Municipal solid waste (MSW) management is the most important service a city provides; in low-income countries as well as many middle-income countries, MSW is the largest single budget item for cities and one of the largest employers. Solid waste is usually the one service that falls completely within the local government’s purview. A city that cannot effectively manage its waste is rarely able to manage more complex services such as health, education, or transportation.

Not surprisingly, poorly managed waste has an enormous impact on residents’ health, the local and global environment, and the economy; improperly managed waste usually results in down-stream costs higher than what it would have cost to manage the waste properly in the first place. The long-term impact is also dire, as improperly managed waste contributes to climate change in the form of greenhouse-gas emissions (the methane from the organic fraction of the waste stream), and has serious short- and long-term health impacts.

This issue of Handshake delves into the messy area of MSW for all of these reasons and more. Authors share innovations at work in developing countries, public-private partnership (PPP) models that can be replicated, and technology that is increasing efficiency in the sector. Several articles also help demystify the many options available to municipal officials today, such as the choice of landfill model versus energy from waste (EFW) model.

It’s important to understand in what ways [waste] is a new problem that requires a fresh look.

More people, more trash

The articles in the following pages explain the scope and scale of the waste problem, but first it’s important to understand in what ways this is a new and growing problem that requires a fresh look. Solid waste is inextricably linked to urbanization and economic development, and globally the pace of urbanization is increasing. As countries urbanize, their economic wealth increases. As standards of living and disposable incomes increase, consumption of goods and services increases, which generates more waste. According to the World Bank Report “What a Waste,” almost 1.3 billion tonnes of MSW are generated globally every year. The actual per capita rates are highly variable, geographically, as there are considerable differences in waste generation rates across countries, among cities, and even within cities.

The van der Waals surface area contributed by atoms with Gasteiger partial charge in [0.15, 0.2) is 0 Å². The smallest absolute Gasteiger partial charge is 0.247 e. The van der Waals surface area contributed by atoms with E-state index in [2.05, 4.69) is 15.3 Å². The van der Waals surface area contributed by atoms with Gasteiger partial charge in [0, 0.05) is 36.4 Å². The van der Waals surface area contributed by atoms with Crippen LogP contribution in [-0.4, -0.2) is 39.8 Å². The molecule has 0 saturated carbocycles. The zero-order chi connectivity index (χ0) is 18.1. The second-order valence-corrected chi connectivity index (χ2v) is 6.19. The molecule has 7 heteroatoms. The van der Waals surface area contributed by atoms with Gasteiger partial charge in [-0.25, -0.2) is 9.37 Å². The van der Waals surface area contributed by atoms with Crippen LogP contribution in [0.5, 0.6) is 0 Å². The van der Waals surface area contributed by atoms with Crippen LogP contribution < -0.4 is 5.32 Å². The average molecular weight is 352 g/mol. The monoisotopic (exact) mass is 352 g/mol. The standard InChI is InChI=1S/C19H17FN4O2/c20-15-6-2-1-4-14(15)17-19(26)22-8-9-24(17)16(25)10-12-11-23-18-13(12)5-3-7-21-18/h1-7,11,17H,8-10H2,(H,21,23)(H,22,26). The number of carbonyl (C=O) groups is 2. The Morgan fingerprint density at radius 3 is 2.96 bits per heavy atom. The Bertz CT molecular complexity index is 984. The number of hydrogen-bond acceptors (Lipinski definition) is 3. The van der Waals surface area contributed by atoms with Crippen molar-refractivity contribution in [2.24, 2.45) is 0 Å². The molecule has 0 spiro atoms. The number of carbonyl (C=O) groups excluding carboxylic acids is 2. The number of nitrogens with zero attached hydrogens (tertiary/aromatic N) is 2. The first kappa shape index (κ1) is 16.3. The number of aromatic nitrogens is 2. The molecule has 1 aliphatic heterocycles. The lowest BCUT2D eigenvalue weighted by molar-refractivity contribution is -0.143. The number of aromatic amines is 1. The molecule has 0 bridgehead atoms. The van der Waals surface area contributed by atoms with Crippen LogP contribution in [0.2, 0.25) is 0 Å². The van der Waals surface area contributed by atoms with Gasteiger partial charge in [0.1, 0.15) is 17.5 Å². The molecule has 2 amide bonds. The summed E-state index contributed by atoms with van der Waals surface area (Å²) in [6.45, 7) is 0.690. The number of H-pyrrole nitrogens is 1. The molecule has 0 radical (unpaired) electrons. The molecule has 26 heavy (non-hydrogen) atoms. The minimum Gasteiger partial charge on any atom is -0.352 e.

Solid waste is generally considered an “urban” issue. Waste generation rates tend to be much lower in rural areas since, on average, residents are usually poorer, purchase fewer store-bought items (which results in less packaging), and have higher levels of reuse and recycling. By 2050, as many people will live in cities as the population of the whole world in 2000. All these city dwellers will likely generate more than 8 million tonnes of waste a day—twice as much as today.

This will add challenges to an already tough problem. The public and private sector together will need to assume much more responsibility for waste generation and disposal, specifically product design and waste separation. Formalizing these responsibilities through well-structured PPPs can result in significant improvements in efficiency and quality to solid waste management.

The public and private sector together will need to assume more responsibility for waste generation and disposal.

To make PPPs for MSW successful, governments must consider the content and volume of the existing waste stream, the appropriate technologies, the imperative of stringent environmental standards and community engagement, who will pay for what, and the availability of experienced private partners.

These are big, complicated issues, but the results are straightforward. As the world hurtles toward its urban future, how we handle municipal solid waste today will be one of the best predictors of future generations’ welfare.

This article was adapted in part from “What a Waste: A Global Review of Solid Waste Management” by Daniel Hoornweg and Perinaz Bhada-Tata, Urban Development Series Knowledge Papers, World Bank, March 2012, No. 15.